After a little time away from the forum, I have finally righted myself and am going to make time to do a short post about my hunt on the Durham Ranch in Wyoming with my daughter. Her photo, though not done with a handgun, will be at the end of the post just so that I can put them together due to time constraints.
In a nutshell, I arrived on Wednesday, a day and half ahead of my daughter, and had about 3 hours to scout before dark. My hunt was to start on Thursday as they were driving out and wouldn't make it until after dark. My plan was to plot as many good bucks for my daughter and her now EX-boyfriend (thanks to all who prayed with me for this favorable outcome) so that they could be assured of an opportunity for a good buck. My daughter, Taylor, wanted to hold out for a buck that would look great on the wall, dumdum just wanted a buck, and I wanted a good buck, but not a giant, unless it worked out well because my self-imposed limit was 100 yards with my baby, also my namesake on here. (Please don't judge yet, I shoot this gun a ton in the off-season and know the ballistics and my capabilities well.)
Thursday morning rolled around and I spotted from the highway as best as I could with the Leica spotting scope, and I felt good about our opportunities. Once I was able to get on the ranch, I had about 12 bucks plotted that I thought we good enough for me and dumdum, but nothing earth-shattering for Taylor. No worries, I was just starting and I felt confident to say the least. (Gregg had another hunter on the ranch with him, so I was solo) About 4:15, I spotted this buck milling with a couple of other similar sized bucks about 1480 yards away on a side hill that looked like I could come in on top of him to get to within my prescribed distance. Then, the start of the magic, he bedded. So, in an effort to wear out my boots, I started circling around and by GPS, 1.75 miles later, I was on the wrong hill. Good news, I only had to back track about 1/4 mile to get onto his hill, and he was still bedded. Woohoo!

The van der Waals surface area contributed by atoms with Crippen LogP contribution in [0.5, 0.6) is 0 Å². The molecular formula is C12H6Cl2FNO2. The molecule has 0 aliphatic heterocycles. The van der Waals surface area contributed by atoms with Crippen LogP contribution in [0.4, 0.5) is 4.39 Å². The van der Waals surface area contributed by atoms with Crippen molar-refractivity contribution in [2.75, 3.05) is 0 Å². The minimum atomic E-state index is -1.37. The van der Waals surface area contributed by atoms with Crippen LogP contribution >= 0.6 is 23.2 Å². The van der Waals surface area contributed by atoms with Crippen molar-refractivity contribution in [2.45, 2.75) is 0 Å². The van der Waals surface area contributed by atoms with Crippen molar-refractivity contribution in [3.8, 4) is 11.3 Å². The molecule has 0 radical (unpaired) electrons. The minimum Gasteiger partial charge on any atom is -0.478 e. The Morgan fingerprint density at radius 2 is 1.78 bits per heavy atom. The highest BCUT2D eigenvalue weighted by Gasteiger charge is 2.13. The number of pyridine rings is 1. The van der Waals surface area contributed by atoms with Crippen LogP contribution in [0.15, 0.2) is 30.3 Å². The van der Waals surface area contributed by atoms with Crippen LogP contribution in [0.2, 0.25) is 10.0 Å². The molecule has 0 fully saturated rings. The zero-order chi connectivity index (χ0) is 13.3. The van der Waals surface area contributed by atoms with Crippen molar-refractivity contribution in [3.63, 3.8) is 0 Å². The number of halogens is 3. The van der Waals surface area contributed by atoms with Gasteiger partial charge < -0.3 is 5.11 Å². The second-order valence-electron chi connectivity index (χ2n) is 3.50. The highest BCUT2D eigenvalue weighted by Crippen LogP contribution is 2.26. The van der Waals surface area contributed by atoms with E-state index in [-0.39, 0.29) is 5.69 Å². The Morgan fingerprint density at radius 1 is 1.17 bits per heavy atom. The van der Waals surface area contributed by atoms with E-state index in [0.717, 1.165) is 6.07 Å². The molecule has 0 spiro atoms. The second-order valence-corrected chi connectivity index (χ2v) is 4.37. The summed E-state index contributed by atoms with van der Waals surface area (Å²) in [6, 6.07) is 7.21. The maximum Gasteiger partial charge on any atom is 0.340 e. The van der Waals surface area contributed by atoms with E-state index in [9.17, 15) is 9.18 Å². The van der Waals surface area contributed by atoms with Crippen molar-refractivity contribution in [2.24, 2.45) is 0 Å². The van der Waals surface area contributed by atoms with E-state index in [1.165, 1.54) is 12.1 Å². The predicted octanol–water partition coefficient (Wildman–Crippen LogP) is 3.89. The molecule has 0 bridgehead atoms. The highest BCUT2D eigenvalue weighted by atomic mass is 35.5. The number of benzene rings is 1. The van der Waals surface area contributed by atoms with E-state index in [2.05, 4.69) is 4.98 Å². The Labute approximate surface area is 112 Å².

Now that I was on the same hill, I set my pack down at about 100 yards from my buck to lighten the load. Spare gun, ammo, spotting scope, blah blah blah. Over the next couple days, the load got lightened. Anyway, I snuck to 77 yards as low as I could get and was able to find the buck still bedded. God was looking out for me. I wanted to cut the distance more, so I continued until I saw the buck stand, the gig was up. While still crouched, I cocked the hammer back and eased up with the Python at eye level. As I came up to my knees, I cleared all the grass and the sights found his chest quartering slightly to me. Again, God is good, perfect angle for the 180 grain JSP. Unconsciously, the Python erupted, and I say erupted because I forgot to put my plugs in, and the distinct "WHOP" came back to me. He wheeled around and ran down the hill towards a two track (insert my belief that God was looking out for me) when I thumbed that hammer back again and took a second shot even though I knew the first was plenty good. (This is from my taxidermist telling me he can fix holes in hides, but can't help me recover a lost animal.) PUFF, the dust behind him. One more time I thumb the hammer back leading him a little more, and WHACK, I hit him again at 130 yards on a full run and he rolls. Now, as the saying goes, the work begins.
I retrieve my pack, take this one cheesy hands completely full cell selfie, and get to work. I struggle to not smile the rest of the night. Supper that night with Don and Ardith, Gregg, Joe and Barbara tastes better than ever. Gregg tells me during supper that this is probably the first antelope buck taken on a Lil-Gun hunt with iron sights. Not sure if that's braggable or I'm half a moron.
On to Taylor. The weather turned rough on Saturday, 32 degrees, 30 mph winds and snow. An antelope hunters worst nightmare. But her little bullheadedness prevailed. After passing a tremendous number of what I thought we 68-72" bucks, we finally located a better antelope tucked away with a group of does with at least one hot one in the bunch. So, after a mile stalk, a lay in wait on an open hill side into a fierce, now 40 mph wind, Taylor made the shot at 433 yards with her .243 on this great buck. She is a better shot than me, no doubt.
I'm happier now than I was with my buck and her smile says it all. Thanks Gregg and thanks to the Durham for making our hunt fantastic.